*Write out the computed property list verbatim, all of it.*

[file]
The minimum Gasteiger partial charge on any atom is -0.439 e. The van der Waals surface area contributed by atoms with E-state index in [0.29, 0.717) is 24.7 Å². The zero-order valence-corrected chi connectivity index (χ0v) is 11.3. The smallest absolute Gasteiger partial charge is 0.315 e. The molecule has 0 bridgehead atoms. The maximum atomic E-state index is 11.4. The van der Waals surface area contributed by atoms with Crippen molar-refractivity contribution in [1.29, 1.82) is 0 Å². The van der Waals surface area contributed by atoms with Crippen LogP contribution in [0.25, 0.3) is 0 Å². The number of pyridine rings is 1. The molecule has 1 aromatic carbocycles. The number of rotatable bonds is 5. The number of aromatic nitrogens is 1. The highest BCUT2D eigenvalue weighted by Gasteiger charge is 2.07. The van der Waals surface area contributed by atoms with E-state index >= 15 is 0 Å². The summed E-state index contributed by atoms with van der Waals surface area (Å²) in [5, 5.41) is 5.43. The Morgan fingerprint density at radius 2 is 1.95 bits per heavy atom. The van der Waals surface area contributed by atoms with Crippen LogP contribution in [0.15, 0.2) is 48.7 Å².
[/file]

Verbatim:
The minimum Gasteiger partial charge on any atom is -0.439 e. The van der Waals surface area contributed by atoms with E-state index in [0.29, 0.717) is 24.7 Å². The zero-order valence-corrected chi connectivity index (χ0v) is 11.3. The smallest absolute Gasteiger partial charge is 0.315 e. The molecule has 0 bridgehead atoms. The maximum atomic E-state index is 11.4. The van der Waals surface area contributed by atoms with Crippen molar-refractivity contribution in [1.29, 1.82) is 0 Å². The van der Waals surface area contributed by atoms with Crippen LogP contribution in [0.25, 0.3) is 0 Å². The number of pyridine rings is 1. The molecule has 1 aromatic carbocycles. The number of rotatable bonds is 5. The number of aromatic nitrogens is 1. The highest BCUT2D eigenvalue weighted by Gasteiger charge is 2.07. The van der Waals surface area contributed by atoms with E-state index >= 15 is 0 Å². The summed E-state index contributed by atoms with van der Waals surface area (Å²) in [5, 5.41) is 5.43. The Morgan fingerprint density at radius 2 is 1.95 bits per heavy atom. The van der Waals surface area contributed by atoms with Crippen LogP contribution in [0.15, 0.2) is 48.7 Å².